Athens visit exposes divisions among EU Troika investigators

Greece protests Athens_Picnik.jpg

A two-day investigation by the European Parliament into the Troika’s handling of the Greek debt crisis ended last week in a clash with the Greek leftist opposition Syriza party, exposing divisions within the EU team, EURACTIV Greece reports.

In Athens, the two MEPs responsible for the Parliament inquiry, Austrian MEP Othmar Karas of the European People's Party (EPP) group and French MEP Liêm Hoang Ngoc of the Socialists and Democrats (S&D), could only agree on the urgent need to bring more transparency and democratic accountability to the Troika.

The EU Parliament probe, launched in January, aimed to shed light on how the Troika – consisting of the European Commission, the European Central Bank (ECB) and the International Monetary Fund (IMF) – managed the crisis in the four countries under its surveillance, Portugal, Ireland, Greece and Cyprus.

Speaking in the Greek parliament on Wednesday (29 January), Karas claimed that the leader of Syriza, Alexis Tsipras, remained silent when asked about his party's proposals to guide Greece out of the crisis when the two met in Strasbourg on 11 December.

Syriza reacted angrily.  “These are false and slanderous allegations”, said party spokesperson Panos Skourletis, accusing Karas of taking sides with Greek Prime Minister Antonis Samaras.

The Austrian centre-right MEP reitered his statement about Tsipras during a press conference the following day (30 January) and defended himself, saying he was not in Athens to take part in internal politics. “I’m not here to evaluate the work of Mr Tsipras,” he said.

His colleague on the Parliament investigation team, Hoang Ngoc, centre-left, had a different view and attacked his colleague.

“It’s not true to say that Alexis Tsipras came in the meeting without a proposal. He submitted a document called ‘The Greek Rescue Plan’,” said Hoang Ngoc, showing the document to the audience.

“It’s a valuable text and we will use parts of it for the first draft of our report”, Hoang Ngoc said.

“Mr Karas maybe didn’t have the courage to reverse what he said about that meeting … but he has to publicly apologise,” Syriza added in a statement.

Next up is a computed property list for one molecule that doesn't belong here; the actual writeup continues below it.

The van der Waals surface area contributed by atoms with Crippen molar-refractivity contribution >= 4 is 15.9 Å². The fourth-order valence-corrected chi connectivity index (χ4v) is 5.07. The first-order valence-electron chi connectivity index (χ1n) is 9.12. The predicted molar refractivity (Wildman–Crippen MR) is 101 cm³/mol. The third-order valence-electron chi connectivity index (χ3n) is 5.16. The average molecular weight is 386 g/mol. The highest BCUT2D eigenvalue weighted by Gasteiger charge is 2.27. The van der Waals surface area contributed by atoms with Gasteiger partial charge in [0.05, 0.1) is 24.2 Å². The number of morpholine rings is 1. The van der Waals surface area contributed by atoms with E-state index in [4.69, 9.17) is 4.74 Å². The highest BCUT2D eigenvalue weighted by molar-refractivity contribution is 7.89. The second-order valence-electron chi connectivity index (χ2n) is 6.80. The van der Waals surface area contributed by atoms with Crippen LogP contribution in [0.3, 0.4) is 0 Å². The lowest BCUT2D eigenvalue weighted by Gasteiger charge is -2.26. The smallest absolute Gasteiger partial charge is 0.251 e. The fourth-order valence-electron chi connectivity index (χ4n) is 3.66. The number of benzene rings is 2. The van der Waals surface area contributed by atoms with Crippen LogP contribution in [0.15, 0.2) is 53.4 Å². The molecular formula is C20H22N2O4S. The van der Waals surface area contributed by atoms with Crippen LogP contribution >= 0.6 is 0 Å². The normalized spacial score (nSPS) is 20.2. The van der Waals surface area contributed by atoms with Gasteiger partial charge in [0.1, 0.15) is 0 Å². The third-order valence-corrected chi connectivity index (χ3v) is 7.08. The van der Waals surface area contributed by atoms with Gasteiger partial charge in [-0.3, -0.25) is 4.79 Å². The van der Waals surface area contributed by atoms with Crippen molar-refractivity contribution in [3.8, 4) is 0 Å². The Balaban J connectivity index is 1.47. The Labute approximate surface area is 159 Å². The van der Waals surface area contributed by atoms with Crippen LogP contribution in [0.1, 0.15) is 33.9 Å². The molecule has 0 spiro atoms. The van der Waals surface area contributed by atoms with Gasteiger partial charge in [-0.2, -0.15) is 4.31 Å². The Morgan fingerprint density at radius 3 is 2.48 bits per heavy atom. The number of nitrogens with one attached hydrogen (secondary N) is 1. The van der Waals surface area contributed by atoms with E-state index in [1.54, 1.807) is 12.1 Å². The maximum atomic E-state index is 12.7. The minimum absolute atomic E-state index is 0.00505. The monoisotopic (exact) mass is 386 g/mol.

Divisions over the ‘timing’

Asked whether the European Parliament’s investigation into the Troika was “a bit late”, the two MEPs also diverged.

“I came for the first time to Athens on 21-22 March 2011. The European Parliament launched the procedure for the evaluation report and the enquiry committee regarding the analysis of the causes of the social and economic crisis. We proposed the submission of two reports regarding all the measures and initiatives that took place. So we were not late,” said Karas.

But Hoang Ngoc said the procedure was “too late” due to the EPP’s initial reservations.

“This report comes too late. Personally, my group called for a report very soon, at the beginning of the crisis,” he stressed.

“But in the conference of group presidents, the EPP was not in favour of an enquiry committee and we needed to negotiate this report for many years. Unfortunately this report comes just before the EU elections,” he continued.

Troika’s future

The Socialist MEP heavily criticised the Troika, repeating that the Troika had “no legal basis”.

>> Read: Socialist MEP: 'The Troika in its current form must be dismantled'

“The member states took decisions with the gun on the head”, he noted, adding that the ECB was wrong when it refused the restructuring of Greek debt from the beginning.

Hoang Ngoc also blamed the Commission for proposing such strict budgetary consolidation.

“The time of the Troika is over. The Troika must be dismantled and be replaced by mechanisms which are democratically controlled”, he added.

Karas took a more moderate tone, claiming that the Troika should complete its programmes.

“The Troika does not end today. Its model died. Nevertheless it has to complete its programmes”.

Four years after the start of Europe's debt crisis, the economic and financial committee of the European Parliament has opened an investigation into the role of the Troika – made up of the European Commission, the European Central Bank (ECB) and the International Monetary Fund (IMF) – in the debt crisis.

The Parliament probe aims to shed light over the Troika’s handling of the crisis, with a view to strengthening its democratic legitimacy and the involvement of the European Parliament in its work.

>> Read more: Parliament seeks tougher controls on Troika

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